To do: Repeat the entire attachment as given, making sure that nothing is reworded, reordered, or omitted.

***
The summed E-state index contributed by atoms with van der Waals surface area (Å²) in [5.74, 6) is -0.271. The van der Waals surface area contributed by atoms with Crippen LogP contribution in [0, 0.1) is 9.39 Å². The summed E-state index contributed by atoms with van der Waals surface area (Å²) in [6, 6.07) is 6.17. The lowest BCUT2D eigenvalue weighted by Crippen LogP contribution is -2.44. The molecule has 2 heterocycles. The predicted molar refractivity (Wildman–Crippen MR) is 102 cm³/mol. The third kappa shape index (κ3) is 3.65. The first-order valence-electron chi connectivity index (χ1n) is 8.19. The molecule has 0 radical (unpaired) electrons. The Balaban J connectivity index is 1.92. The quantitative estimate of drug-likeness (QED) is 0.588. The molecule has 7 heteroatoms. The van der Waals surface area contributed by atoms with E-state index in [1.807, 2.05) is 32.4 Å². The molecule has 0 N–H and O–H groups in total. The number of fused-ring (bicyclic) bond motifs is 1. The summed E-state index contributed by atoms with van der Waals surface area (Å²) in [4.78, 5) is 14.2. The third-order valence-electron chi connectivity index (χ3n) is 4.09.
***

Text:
The summed E-state index contributed by atoms with van der Waals surface area (Å²) in [5.74, 6) is -0.271. The van der Waals surface area contributed by atoms with Crippen LogP contribution in [0, 0.1) is 9.39 Å². The summed E-state index contributed by atoms with van der Waals surface area (Å²) in [6, 6.07) is 6.17. The lowest BCUT2D eigenvalue weighted by Crippen LogP contribution is -2.44. The molecule has 2 heterocycles. The predicted molar refractivity (Wildman–Crippen MR) is 102 cm³/mol. The third kappa shape index (κ3) is 3.65. The first-order valence-electron chi connectivity index (χ1n) is 8.19. The molecule has 0 radical (unpaired) electrons. The Balaban J connectivity index is 1.92. The quantitative estimate of drug-likeness (QED) is 0.588. The molecule has 7 heteroatoms. The van der Waals surface area contributed by atoms with E-state index in [1.807, 2.05) is 32.4 Å². The molecule has 0 N–H and O–H groups in total. The number of fused-ring (bicyclic) bond motifs is 1. The summed E-state index contributed by atoms with van der Waals surface area (Å²) in [4.78, 5) is 14.2. The third-order valence-electron chi connectivity index (χ3n) is 4.09.